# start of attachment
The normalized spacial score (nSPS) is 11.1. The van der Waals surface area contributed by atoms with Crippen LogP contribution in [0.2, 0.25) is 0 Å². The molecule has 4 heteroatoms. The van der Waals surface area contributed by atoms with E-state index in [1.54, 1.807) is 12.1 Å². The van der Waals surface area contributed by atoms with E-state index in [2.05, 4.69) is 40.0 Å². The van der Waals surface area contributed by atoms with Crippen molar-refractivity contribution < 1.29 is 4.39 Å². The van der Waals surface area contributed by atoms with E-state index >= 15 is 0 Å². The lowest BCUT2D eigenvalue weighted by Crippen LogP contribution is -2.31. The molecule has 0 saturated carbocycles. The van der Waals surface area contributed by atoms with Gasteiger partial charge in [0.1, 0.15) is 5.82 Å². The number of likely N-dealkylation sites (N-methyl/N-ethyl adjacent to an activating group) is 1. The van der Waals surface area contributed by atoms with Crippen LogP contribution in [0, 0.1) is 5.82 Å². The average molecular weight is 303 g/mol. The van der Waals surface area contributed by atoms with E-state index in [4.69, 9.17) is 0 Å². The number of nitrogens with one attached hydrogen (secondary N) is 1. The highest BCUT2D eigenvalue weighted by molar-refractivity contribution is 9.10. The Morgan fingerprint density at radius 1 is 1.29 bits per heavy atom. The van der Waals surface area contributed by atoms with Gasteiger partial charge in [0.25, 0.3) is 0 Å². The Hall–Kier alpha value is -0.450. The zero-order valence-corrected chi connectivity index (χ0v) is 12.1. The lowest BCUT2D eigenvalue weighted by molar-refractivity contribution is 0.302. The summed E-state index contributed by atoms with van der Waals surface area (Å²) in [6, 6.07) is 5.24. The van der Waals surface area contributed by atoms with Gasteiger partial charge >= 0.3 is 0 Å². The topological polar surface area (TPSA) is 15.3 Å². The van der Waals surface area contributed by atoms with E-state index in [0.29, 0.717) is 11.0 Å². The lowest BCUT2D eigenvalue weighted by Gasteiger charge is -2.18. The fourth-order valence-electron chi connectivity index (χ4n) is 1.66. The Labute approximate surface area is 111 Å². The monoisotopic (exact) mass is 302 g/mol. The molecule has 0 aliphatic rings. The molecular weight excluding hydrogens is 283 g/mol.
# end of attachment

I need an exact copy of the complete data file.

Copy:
The normalized spacial score (nSPS) is 11.1. The van der Waals surface area contributed by atoms with Crippen LogP contribution in [0.2, 0.25) is 0 Å². The molecule has 4 heteroatoms. The van der Waals surface area contributed by atoms with E-state index in [1.54, 1.807) is 12.1 Å². The van der Waals surface area contributed by atoms with E-state index in [2.05, 4.69) is 40.0 Å². The van der Waals surface area contributed by atoms with Crippen molar-refractivity contribution < 1.29 is 4.39 Å². The van der Waals surface area contributed by atoms with E-state index >= 15 is 0 Å². The lowest BCUT2D eigenvalue weighted by Crippen LogP contribution is -2.31. The molecule has 0 saturated carbocycles. The van der Waals surface area contributed by atoms with Gasteiger partial charge in [0.1, 0.15) is 5.82 Å². The number of likely N-dealkylation sites (N-methyl/N-ethyl adjacent to an activating group) is 1. The van der Waals surface area contributed by atoms with Crippen LogP contribution in [0, 0.1) is 5.82 Å². The average molecular weight is 303 g/mol. The van der Waals surface area contributed by atoms with E-state index in [4.69, 9.17) is 0 Å². The number of nitrogens with one attached hydrogen (secondary N) is 1. The highest BCUT2D eigenvalue weighted by molar-refractivity contribution is 9.10. The Morgan fingerprint density at radius 1 is 1.29 bits per heavy atom. The van der Waals surface area contributed by atoms with Gasteiger partial charge in [0.25, 0.3) is 0 Å². The Hall–Kier alpha value is -0.450. The zero-order valence-corrected chi connectivity index (χ0v) is 12.1. The lowest BCUT2D eigenvalue weighted by molar-refractivity contribution is 0.302. The summed E-state index contributed by atoms with van der Waals surface area (Å²) in [6, 6.07) is 5.24. The van der Waals surface area contributed by atoms with Gasteiger partial charge >= 0.3 is 0 Å². The topological polar surface area (TPSA) is 15.3 Å². The van der Waals surface area contributed by atoms with E-state index in [0.29, 0.717) is 11.0 Å². The lowest BCUT2D eigenvalue weighted by Gasteiger charge is -2.18. The fourth-order valence-electron chi connectivity index (χ4n) is 1.66. The Labute approximate surface area is 111 Å². The monoisotopic (exact) mass is 302 g/mol. The molecule has 0 aliphatic rings. The molecular weight excluding hydrogens is 283 g/mol.